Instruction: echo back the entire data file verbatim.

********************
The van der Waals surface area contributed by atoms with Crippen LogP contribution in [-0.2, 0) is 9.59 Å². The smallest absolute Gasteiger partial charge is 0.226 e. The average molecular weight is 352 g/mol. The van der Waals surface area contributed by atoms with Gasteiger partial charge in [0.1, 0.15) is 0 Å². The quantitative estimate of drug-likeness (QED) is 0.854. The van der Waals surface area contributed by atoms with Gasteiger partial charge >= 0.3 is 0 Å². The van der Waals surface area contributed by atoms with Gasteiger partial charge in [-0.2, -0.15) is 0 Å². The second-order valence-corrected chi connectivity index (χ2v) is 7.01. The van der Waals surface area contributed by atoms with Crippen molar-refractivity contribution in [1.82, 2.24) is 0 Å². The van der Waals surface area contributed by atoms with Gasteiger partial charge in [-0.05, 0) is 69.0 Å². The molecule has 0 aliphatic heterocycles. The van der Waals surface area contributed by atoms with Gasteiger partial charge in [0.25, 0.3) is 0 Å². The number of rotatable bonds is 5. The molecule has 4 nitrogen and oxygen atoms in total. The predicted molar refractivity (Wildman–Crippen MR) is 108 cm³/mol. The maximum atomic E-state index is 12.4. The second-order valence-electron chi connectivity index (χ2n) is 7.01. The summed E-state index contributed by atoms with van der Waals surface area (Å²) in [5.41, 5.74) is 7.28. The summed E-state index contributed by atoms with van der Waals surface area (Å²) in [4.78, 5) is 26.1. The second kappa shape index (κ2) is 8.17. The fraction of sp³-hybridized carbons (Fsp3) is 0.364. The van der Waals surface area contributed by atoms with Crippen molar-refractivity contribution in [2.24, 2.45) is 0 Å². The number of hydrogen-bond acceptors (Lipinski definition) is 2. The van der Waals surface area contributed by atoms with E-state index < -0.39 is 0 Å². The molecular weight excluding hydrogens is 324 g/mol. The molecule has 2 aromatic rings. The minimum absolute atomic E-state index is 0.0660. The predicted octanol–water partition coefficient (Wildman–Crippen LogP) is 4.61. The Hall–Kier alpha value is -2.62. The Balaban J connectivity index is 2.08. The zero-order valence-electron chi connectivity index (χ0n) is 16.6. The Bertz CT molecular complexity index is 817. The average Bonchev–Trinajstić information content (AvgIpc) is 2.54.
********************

The van der Waals surface area contributed by atoms with Crippen LogP contribution in [-0.2, 0) is 9.59 Å². The smallest absolute Gasteiger partial charge is 0.226 e. The average molecular weight is 352 g/mol. The van der Waals surface area contributed by atoms with Gasteiger partial charge in [0.1, 0.15) is 0 Å². The quantitative estimate of drug-likeness (QED) is 0.854. The van der Waals surface area contributed by atoms with Gasteiger partial charge >= 0.3 is 0 Å². The van der Waals surface area contributed by atoms with Gasteiger partial charge in [-0.2, -0.15) is 0 Å². The second-order valence-corrected chi connectivity index (χ2v) is 7.01. The van der Waals surface area contributed by atoms with Crippen molar-refractivity contribution in [1.82, 2.24) is 0 Å². The van der Waals surface area contributed by atoms with Gasteiger partial charge in [-0.05, 0) is 69.0 Å². The molecule has 0 aliphatic heterocycles. The van der Waals surface area contributed by atoms with Gasteiger partial charge in [0.25, 0.3) is 0 Å². The number of rotatable bonds is 5. The molecule has 4 nitrogen and oxygen atoms in total. The predicted molar refractivity (Wildman–Crippen MR) is 108 cm³/mol. The maximum atomic E-state index is 12.4. The second-order valence-electron chi connectivity index (χ2n) is 7.01. The summed E-state index contributed by atoms with van der Waals surface area (Å²) in [5.41, 5.74) is 7.28. The summed E-state index contributed by atoms with van der Waals surface area (Å²) in [4.78, 5) is 26.1. The second kappa shape index (κ2) is 8.17. The fraction of sp³-hybridized carbons (Fsp3) is 0.364. The van der Waals surface area contributed by atoms with Crippen molar-refractivity contribution in [2.24, 2.45) is 0 Å². The number of hydrogen-bond acceptors (Lipinski definition) is 2. The van der Waals surface area contributed by atoms with E-state index < -0.39 is 0 Å². The molecular weight excluding hydrogens is 324 g/mol. The molecule has 2 aromatic rings. The minimum absolute atomic E-state index is 0.0660. The predicted octanol–water partition coefficient (Wildman–Crippen LogP) is 4.61. The Hall–Kier alpha value is -2.62. The Balaban J connectivity index is 2.08. The zero-order valence-electron chi connectivity index (χ0n) is 16.6. The Bertz CT molecular complexity index is 817. The average Bonchev–Trinajstić information content (AvgIpc) is 2.54.